We have had the good fortune to test out a FitDesk here at Frisky HQ and I have decided to give you an honest account of my experience working on it. As I write this piece, I promise to pedal the entire without stopping for at least 20 minutes, without censoring myself whatsoever as to authentically capture the experience. When I posted a new picture of Amelia at the FitDesk on my Instagram feed, my friend, also a writer, commented that this is “the kind of thing I long for.” Actually, me too. My favorite thing to do since becoming a writer is to complain about how my neck and shoulders hurt all the time and whine about how my life would be better if I could exercise more like I did when I was underemployed. (Not that I want to go back to being underemployed. That sucked. I love what I do, just hate the neck pain.) I try to mitigate the neck and shoulder discomfort with daily stretches, regular yoga, forced shoulder rubs from my boyfriend, but by noon everyday, my neck is hurting like a mofo again. Everyone’s like, your desk just isn’t set up right. You need to consider the ergonomics. And I’m like, fuck it. I have work to do. I’d rather just complain about it, thank you very much. Keep reading »
Photographer John William Keedy was interested in trying to visualize the dark edges of anxiety. In his series, It’s Hardly Noticeable, Keedy generates powerful visual metaphors that encapsulate just how oppressive and maddening anxiety can feel. The title alone refers to what people with anxiety can fixate on, feel or worry about, that may elude people who don’t share their disorder. Keedy should know: He’s been dealing with anxiety issues for the better part of a decade. His images draw upon the desire for perfection, the need for order and the underlying obsessive need to control and manage one’s surroundings.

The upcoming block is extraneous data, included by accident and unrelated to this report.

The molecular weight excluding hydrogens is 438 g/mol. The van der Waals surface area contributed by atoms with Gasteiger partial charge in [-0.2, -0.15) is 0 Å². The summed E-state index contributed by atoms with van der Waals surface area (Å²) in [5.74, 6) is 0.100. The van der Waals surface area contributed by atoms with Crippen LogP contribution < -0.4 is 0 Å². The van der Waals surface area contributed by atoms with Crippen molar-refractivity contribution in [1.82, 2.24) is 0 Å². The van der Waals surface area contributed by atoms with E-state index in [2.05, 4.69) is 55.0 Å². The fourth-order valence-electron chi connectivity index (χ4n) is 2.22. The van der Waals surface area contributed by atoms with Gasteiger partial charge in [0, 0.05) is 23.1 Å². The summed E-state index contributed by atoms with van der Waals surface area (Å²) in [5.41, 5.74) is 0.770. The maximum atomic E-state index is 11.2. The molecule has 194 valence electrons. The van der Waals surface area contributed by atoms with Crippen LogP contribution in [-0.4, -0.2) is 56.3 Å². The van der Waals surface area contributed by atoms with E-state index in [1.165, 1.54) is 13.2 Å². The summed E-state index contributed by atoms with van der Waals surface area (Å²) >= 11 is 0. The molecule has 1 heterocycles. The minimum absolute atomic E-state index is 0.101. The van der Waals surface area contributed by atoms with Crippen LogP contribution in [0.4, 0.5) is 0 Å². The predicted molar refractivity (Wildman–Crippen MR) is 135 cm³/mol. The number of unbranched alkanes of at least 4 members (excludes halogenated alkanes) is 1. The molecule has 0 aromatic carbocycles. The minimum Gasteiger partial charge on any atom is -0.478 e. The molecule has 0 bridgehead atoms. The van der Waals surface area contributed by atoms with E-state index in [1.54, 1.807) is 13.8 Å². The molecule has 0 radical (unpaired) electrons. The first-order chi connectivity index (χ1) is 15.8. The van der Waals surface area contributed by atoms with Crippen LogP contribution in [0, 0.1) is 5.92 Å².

Keedy hopes that viewers will identify with his imagery, and feel comforted that they’re not alone. “Is it possible for a society to have a commonly held idea of what is normal, when few individuals in that society actually meet the criteria for normalcy?” Keedy wonders. “These images question the legitimacy of applying the term normal in a societal context by prompting a reconsideration of what, if anything, is normal, or at least what is perceived and labeled as such.” More images after the jump. [John William Keedy] Keep reading »
Womanhood is a glorious, many-petaled flower. (Or something.) But there are some times when being a lady really sucks. Like, say, when you know you put a tampon in the night before and you know you didn’t take it out and now you can’t find it. It’s really missing. Seriously, where did that little bugger go?! Join me on every step of this special journey, after the jump… Keep reading »
A 11-year-old girl in Chile, who was impregnated by her mother’s boyfriend, told a TV interviewer recently that giving birth to a baby would be like “having a doll.” Chilean President Sebastian Pinera, who opposes abortion, has praised the fifth grader publicly for her “depth and maturity” in carrying the pregnancy to term.
Oh, and did I mention that in Chile, abortion is super-duper illegal? Keep reading »